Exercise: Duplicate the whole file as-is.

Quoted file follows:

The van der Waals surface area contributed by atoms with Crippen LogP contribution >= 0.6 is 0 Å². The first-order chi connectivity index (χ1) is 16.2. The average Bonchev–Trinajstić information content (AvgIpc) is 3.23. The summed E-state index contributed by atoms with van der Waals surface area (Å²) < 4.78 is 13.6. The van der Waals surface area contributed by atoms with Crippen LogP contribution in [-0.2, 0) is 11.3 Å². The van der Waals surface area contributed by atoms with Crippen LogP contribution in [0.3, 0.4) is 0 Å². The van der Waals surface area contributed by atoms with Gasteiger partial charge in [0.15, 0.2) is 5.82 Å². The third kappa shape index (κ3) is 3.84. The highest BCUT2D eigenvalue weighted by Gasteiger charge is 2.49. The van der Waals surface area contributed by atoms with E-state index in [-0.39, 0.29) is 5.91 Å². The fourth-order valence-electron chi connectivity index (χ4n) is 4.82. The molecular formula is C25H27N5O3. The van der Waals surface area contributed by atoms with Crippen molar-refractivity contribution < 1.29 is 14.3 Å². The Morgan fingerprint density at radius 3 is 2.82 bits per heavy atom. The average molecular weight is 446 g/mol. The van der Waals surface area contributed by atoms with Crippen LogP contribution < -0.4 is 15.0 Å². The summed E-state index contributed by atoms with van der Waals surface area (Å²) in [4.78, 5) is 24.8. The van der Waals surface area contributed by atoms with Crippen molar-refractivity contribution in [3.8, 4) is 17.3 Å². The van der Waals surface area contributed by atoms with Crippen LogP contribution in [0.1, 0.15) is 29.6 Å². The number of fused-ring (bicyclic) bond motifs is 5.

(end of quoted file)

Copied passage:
The van der Waals surface area contributed by atoms with Crippen LogP contribution >= 0.6 is 0 Å². The first-order chi connectivity index (χ1) is 16.2. The average Bonchev–Trinajstić information content (AvgIpc) is 3.23. The summed E-state index contributed by atoms with van der Waals surface area (Å²) < 4.78 is 13.6. The van der Waals surface area contributed by atoms with Crippen LogP contribution in [-0.2, 0) is 11.3 Å². The van der Waals surface area contributed by atoms with Crippen LogP contribution in [0.3, 0.4) is 0 Å². The van der Waals surface area contributed by atoms with Gasteiger partial charge in [0.15, 0.2) is 5.82 Å². The third kappa shape index (κ3) is 3.84. The highest BCUT2D eigenvalue weighted by Gasteiger charge is 2.49. The van der Waals surface area contributed by atoms with E-state index in [-0.39, 0.29) is 5.91 Å². The fourth-order valence-electron chi connectivity index (χ4n) is 4.82. The molecular formula is C25H27N5O3. The van der Waals surface area contributed by atoms with Crippen molar-refractivity contribution < 1.29 is 14.3 Å². The Morgan fingerprint density at radius 3 is 2.82 bits per heavy atom. The average molecular weight is 446 g/mol. The van der Waals surface area contributed by atoms with Crippen LogP contribution < -0.4 is 15.0 Å². The summed E-state index contributed by atoms with van der Waals surface area (Å²) in [4.78, 5) is 24.8. The van der Waals surface area contributed by atoms with Crippen molar-refractivity contribution in [3.8, 4) is 17.3 Å². The van der Waals surface area contributed by atoms with Crippen LogP contribution in [0.1, 0.15) is 29.6 Å². The number of fused-ring (bicyclic) bond motifs is 5.